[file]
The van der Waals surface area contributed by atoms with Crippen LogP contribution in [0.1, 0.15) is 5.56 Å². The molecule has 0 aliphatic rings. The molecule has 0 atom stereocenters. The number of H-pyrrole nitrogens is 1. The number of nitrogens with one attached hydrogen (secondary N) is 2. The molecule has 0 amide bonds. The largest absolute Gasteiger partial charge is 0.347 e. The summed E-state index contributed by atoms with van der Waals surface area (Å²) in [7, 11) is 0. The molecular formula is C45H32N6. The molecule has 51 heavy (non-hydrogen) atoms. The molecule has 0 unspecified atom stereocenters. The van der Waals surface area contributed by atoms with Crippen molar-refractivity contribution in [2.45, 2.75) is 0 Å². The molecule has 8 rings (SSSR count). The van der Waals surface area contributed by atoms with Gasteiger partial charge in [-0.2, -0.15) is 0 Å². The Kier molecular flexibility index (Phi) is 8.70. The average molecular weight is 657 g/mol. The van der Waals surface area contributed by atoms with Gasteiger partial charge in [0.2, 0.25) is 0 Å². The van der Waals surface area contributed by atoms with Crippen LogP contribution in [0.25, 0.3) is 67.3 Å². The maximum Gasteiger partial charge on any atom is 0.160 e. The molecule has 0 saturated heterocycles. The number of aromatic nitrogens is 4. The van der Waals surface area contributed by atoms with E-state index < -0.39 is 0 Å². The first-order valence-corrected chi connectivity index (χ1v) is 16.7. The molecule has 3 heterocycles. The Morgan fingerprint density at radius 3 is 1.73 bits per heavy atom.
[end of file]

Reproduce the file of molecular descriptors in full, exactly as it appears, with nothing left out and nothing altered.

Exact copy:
The van der Waals surface area contributed by atoms with Crippen LogP contribution in [0.1, 0.15) is 5.56 Å². The molecule has 0 aliphatic rings. The molecule has 0 atom stereocenters. The number of H-pyrrole nitrogens is 1. The number of nitrogens with one attached hydrogen (secondary N) is 2. The molecule has 0 amide bonds. The largest absolute Gasteiger partial charge is 0.347 e. The summed E-state index contributed by atoms with van der Waals surface area (Å²) in [7, 11) is 0. The molecular formula is C45H32N6. The molecule has 51 heavy (non-hydrogen) atoms. The molecule has 0 unspecified atom stereocenters. The van der Waals surface area contributed by atoms with Crippen molar-refractivity contribution in [2.45, 2.75) is 0 Å². The molecule has 8 rings (SSSR count). The van der Waals surface area contributed by atoms with Gasteiger partial charge in [-0.2, -0.15) is 0 Å². The Kier molecular flexibility index (Phi) is 8.70. The average molecular weight is 657 g/mol. The van der Waals surface area contributed by atoms with Gasteiger partial charge in [0.2, 0.25) is 0 Å². The van der Waals surface area contributed by atoms with Crippen LogP contribution in [0.25, 0.3) is 67.3 Å². The maximum Gasteiger partial charge on any atom is 0.160 e. The molecule has 0 saturated heterocycles. The number of aromatic nitrogens is 4. The van der Waals surface area contributed by atoms with E-state index < -0.39 is 0 Å². The first-order valence-corrected chi connectivity index (χ1v) is 16.7. The molecule has 3 heterocycles. The Morgan fingerprint density at radius 3 is 1.73 bits per heavy atom.